A UBC student’s research examining the DNA of endangered Galapagos tortoises has led to the highest accomplishment a university student can win.
Evelyn Jensen, who was conferred her PhD degree in biology from the Irving K. Barber School of Arts and Sciences Thursday, is the Governor General Gold Medal winner for UBC’s Okanagan campus. The Governor General Gold Medal is presented annually to the graduate student with the highest academic achievement, according to a UBCO release.
While Jensen’s academic record speaks for itself—she achieved As in all her coursework at UBC Okanagan—she’s done remarkable research in genomics and was able to compare and analyze the genetic makeup of different generations of Galapagos giant tortoises on Pinzón Island, says supervising Prof. Michael Russello.
While working on her PhD, Jensen and Russello travelled to the Galapagos Islands to study a new generation of giant tortoises—once a species considered extinct in the wild. Russello explains that whalers, pirates and explorers had used the Pinzón Island tortoises as a fresh meat supply, decimating the population. To make matters worse, the sailors inadvertently introduced a species of black rats to the island—the invasive rats lived on the tortoise eggs, and the survival rate of the tortoise plummeted, the release said.
“At one time there were thousands of tortoises and they were easy to hunt,” says Russello. “The species was heavily harvested and black rats thrived by attacking the nests and eating the eggs. It got to the point where there were about a hundred or so of these tortoises left on the island and they weren’t repopulating. They were indeed a population of the living dead.”
More than 50 years ago, scientists introduced a headstart management plan; eggs were transported to a nearby island to hatch and grow in captivity before being repatriated to their home island. In 2012 the rats were eradicated from the island and by 2014, wild-hatched young tortoises were surviving on the island. Pinzón now has a growing population, says Russello, noting it’s a conservation success story that demonstrates how easily humans can decimate a species and how hard we have to work to revive one.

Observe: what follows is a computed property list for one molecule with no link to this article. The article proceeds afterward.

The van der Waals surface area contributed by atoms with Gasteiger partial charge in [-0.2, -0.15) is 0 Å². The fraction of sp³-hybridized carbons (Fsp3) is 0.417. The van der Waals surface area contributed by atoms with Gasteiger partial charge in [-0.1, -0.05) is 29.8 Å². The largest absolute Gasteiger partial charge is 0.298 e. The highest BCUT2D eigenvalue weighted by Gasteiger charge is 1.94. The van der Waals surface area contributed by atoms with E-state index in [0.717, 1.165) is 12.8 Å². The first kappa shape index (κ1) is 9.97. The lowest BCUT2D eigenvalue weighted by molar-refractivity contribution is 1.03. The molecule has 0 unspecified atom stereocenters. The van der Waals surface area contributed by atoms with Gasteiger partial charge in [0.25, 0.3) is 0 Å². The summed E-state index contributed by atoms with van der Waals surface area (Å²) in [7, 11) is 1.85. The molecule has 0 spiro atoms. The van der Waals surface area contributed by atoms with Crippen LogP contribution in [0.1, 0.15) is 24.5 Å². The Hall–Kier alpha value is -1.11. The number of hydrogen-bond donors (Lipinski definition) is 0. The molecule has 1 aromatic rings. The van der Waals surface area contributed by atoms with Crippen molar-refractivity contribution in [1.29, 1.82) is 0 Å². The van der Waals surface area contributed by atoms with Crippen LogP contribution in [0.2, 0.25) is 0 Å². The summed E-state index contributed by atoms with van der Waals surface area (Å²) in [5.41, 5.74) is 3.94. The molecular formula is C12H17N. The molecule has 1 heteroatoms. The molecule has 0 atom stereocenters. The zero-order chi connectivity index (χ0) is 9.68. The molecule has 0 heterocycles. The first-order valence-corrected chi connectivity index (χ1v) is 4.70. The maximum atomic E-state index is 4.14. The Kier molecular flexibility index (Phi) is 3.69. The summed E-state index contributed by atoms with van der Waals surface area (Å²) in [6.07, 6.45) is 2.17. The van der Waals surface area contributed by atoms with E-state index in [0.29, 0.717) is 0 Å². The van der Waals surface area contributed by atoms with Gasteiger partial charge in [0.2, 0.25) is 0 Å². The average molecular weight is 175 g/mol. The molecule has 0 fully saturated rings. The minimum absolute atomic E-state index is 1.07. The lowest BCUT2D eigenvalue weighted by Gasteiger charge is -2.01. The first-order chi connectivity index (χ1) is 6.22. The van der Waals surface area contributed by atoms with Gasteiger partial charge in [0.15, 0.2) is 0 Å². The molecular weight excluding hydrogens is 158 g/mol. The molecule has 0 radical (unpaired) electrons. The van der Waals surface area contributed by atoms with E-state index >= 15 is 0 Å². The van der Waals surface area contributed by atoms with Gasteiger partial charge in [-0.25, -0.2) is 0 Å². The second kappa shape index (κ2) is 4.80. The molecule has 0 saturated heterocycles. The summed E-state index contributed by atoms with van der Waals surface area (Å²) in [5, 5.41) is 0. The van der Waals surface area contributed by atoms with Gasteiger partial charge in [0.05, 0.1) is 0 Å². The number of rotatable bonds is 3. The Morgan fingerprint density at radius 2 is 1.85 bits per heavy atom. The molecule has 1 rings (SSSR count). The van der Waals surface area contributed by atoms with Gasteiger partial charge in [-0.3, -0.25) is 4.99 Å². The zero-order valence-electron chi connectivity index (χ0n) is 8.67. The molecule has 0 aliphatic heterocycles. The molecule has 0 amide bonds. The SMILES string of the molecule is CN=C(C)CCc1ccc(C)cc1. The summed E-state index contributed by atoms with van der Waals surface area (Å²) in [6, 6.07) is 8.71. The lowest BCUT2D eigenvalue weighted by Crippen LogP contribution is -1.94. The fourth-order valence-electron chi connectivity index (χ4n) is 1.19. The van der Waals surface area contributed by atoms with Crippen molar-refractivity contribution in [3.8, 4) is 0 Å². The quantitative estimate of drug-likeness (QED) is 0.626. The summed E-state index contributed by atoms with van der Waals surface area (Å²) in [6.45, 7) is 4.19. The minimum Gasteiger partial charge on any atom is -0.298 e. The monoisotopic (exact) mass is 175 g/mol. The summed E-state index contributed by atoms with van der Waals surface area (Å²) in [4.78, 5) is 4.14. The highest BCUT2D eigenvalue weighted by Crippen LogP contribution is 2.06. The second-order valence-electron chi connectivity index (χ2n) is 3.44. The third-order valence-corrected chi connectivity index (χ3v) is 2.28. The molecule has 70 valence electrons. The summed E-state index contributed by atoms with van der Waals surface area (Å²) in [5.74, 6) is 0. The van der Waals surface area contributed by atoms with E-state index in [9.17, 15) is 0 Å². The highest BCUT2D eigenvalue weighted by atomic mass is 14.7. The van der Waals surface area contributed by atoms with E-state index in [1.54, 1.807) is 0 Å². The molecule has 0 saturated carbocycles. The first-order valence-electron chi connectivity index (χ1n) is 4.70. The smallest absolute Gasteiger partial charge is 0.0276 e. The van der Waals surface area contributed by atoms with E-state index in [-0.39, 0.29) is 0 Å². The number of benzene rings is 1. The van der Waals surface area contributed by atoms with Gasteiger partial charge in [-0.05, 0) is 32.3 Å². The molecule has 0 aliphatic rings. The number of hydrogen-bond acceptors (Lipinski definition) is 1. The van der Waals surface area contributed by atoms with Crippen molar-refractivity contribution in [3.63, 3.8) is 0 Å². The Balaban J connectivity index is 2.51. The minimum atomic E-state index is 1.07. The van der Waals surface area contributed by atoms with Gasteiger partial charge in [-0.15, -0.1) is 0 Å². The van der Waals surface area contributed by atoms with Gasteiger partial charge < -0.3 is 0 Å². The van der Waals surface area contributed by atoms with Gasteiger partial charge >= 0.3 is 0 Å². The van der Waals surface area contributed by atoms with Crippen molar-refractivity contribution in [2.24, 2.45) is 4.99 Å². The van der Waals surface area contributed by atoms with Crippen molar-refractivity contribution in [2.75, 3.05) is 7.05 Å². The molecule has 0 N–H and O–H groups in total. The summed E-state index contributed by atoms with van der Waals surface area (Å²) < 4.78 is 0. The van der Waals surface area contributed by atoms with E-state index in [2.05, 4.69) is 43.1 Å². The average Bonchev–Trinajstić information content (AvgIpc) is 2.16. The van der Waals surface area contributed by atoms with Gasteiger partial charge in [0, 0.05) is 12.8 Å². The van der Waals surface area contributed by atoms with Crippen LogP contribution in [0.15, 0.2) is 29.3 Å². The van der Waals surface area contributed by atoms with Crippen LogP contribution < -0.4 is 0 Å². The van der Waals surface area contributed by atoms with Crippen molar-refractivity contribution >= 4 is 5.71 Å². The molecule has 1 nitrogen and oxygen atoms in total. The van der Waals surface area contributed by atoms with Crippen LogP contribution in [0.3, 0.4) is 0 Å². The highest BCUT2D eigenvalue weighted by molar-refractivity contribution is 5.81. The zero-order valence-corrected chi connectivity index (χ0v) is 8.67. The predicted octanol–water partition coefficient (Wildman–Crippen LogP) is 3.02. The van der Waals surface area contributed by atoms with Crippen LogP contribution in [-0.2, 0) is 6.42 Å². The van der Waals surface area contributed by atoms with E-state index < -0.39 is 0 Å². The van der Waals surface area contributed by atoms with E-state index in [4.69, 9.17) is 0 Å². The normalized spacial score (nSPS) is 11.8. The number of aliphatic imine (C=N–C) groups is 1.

“Written in the genome of every individual are not just instructions for building the organism, but also the history of its ancestors. When populations of individuals are analyzed together, their DNA can tell an even larger story of how the population has changed through time,” says Jensen.
Jensen and Russello spent two weeks on the Galapagos Islands, collecting DNA samples from the current generation of tortoises so they could be compared with DNA from several tortoises removed from Pinzón Island in 1906.
“The theory regarding the genetic effects of rapid population decline is well-developed, but few studies of natural populations exist where sampling was conducted before and after a known bottleneck event,” says Jensen, explaining ‘bottleneck’ is a term used when a species has gone into a rapid decline. “Such knowledge is of particular importance for species restoration, given the link between genetic diversity and the probability of long-term persistence.”
By pairing historical DNA analysis, and the DNA of Pinzón Galapagos giant tortoises sampled pre- and post-decline, she was able to show that the historical sample provided a valuable benchmark for evaluating the head-start program. The research was recently published in the Journal of Heredity.
“My work revealed that Pinzón tortoises have retained a remarkable amount of genetic variation despite their near extinction, and further demonstrates the effectiveness of the conservation intervention in this system,” she says.
Jensen currently holds an NSERC postdoctoral fellowship at Queen’s University in Kingston, Ontario. She is developing baseline population genomic information about polar bear populations in Canada and creating new biomarker toolkit that will be used to monitor polar bears from non-invasively collected scat samples.